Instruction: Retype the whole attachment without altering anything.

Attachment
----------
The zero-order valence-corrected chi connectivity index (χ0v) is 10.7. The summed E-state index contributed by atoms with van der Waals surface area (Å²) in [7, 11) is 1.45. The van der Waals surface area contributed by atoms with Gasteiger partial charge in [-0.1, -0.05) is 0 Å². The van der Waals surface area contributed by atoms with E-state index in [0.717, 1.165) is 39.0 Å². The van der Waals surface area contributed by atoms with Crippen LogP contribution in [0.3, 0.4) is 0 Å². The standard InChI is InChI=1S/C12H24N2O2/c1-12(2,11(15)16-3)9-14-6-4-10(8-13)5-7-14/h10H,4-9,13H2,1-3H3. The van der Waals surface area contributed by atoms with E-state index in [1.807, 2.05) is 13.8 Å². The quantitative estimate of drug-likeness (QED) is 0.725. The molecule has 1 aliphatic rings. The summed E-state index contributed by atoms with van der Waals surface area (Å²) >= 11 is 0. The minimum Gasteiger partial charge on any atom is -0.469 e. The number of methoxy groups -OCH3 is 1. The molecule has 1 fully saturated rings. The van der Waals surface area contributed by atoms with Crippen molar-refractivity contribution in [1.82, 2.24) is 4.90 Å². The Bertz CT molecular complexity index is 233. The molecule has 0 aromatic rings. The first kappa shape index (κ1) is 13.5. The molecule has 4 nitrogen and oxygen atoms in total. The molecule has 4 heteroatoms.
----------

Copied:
The zero-order valence-corrected chi connectivity index (χ0v) is 10.7. The summed E-state index contributed by atoms with van der Waals surface area (Å²) in [7, 11) is 1.45. The van der Waals surface area contributed by atoms with Gasteiger partial charge in [-0.1, -0.05) is 0 Å². The van der Waals surface area contributed by atoms with E-state index in [0.717, 1.165) is 39.0 Å². The van der Waals surface area contributed by atoms with Crippen LogP contribution in [0.3, 0.4) is 0 Å². The standard InChI is InChI=1S/C12H24N2O2/c1-12(2,11(15)16-3)9-14-6-4-10(8-13)5-7-14/h10H,4-9,13H2,1-3H3. The van der Waals surface area contributed by atoms with E-state index in [1.807, 2.05) is 13.8 Å². The quantitative estimate of drug-likeness (QED) is 0.725. The molecule has 1 aliphatic rings. The summed E-state index contributed by atoms with van der Waals surface area (Å²) >= 11 is 0. The minimum Gasteiger partial charge on any atom is -0.469 e. The number of methoxy groups -OCH3 is 1. The molecule has 1 fully saturated rings. The van der Waals surface area contributed by atoms with Crippen molar-refractivity contribution in [1.82, 2.24) is 4.90 Å². The Bertz CT molecular complexity index is 233. The molecule has 0 aromatic rings. The first kappa shape index (κ1) is 13.5. The molecule has 4 nitrogen and oxygen atoms in total. The molecule has 4 heteroatoms.